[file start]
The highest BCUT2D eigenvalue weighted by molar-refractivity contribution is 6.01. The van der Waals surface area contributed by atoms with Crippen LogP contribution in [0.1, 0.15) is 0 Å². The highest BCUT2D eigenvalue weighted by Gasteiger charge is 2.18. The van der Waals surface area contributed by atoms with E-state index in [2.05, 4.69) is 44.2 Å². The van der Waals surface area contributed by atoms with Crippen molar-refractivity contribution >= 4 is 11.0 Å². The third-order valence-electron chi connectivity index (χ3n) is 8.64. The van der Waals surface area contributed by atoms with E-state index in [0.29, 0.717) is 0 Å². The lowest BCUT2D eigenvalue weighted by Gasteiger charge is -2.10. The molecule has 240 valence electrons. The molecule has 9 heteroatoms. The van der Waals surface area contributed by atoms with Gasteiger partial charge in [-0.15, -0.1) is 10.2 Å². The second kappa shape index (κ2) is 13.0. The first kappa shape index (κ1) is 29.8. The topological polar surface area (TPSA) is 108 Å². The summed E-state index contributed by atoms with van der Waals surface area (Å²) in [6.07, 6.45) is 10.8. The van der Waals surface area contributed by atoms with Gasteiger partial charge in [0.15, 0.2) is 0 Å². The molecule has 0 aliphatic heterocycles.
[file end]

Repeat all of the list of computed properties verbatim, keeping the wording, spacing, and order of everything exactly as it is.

The highest BCUT2D eigenvalue weighted by molar-refractivity contribution is 6.01. The van der Waals surface area contributed by atoms with Crippen LogP contribution in [0.1, 0.15) is 0 Å². The highest BCUT2D eigenvalue weighted by Gasteiger charge is 2.18. The van der Waals surface area contributed by atoms with E-state index in [2.05, 4.69) is 44.2 Å². The van der Waals surface area contributed by atoms with Crippen molar-refractivity contribution >= 4 is 11.0 Å². The third-order valence-electron chi connectivity index (χ3n) is 8.64. The van der Waals surface area contributed by atoms with E-state index in [0.29, 0.717) is 0 Å². The lowest BCUT2D eigenvalue weighted by Gasteiger charge is -2.10. The molecule has 240 valence electrons. The molecule has 9 heteroatoms. The van der Waals surface area contributed by atoms with Gasteiger partial charge in [-0.15, -0.1) is 10.2 Å². The second kappa shape index (κ2) is 13.0. The first kappa shape index (κ1) is 29.8. The topological polar surface area (TPSA) is 108 Å². The summed E-state index contributed by atoms with van der Waals surface area (Å²) in [6.07, 6.45) is 10.8. The van der Waals surface area contributed by atoms with Gasteiger partial charge in [0.15, 0.2) is 0 Å². The molecule has 0 aliphatic heterocycles.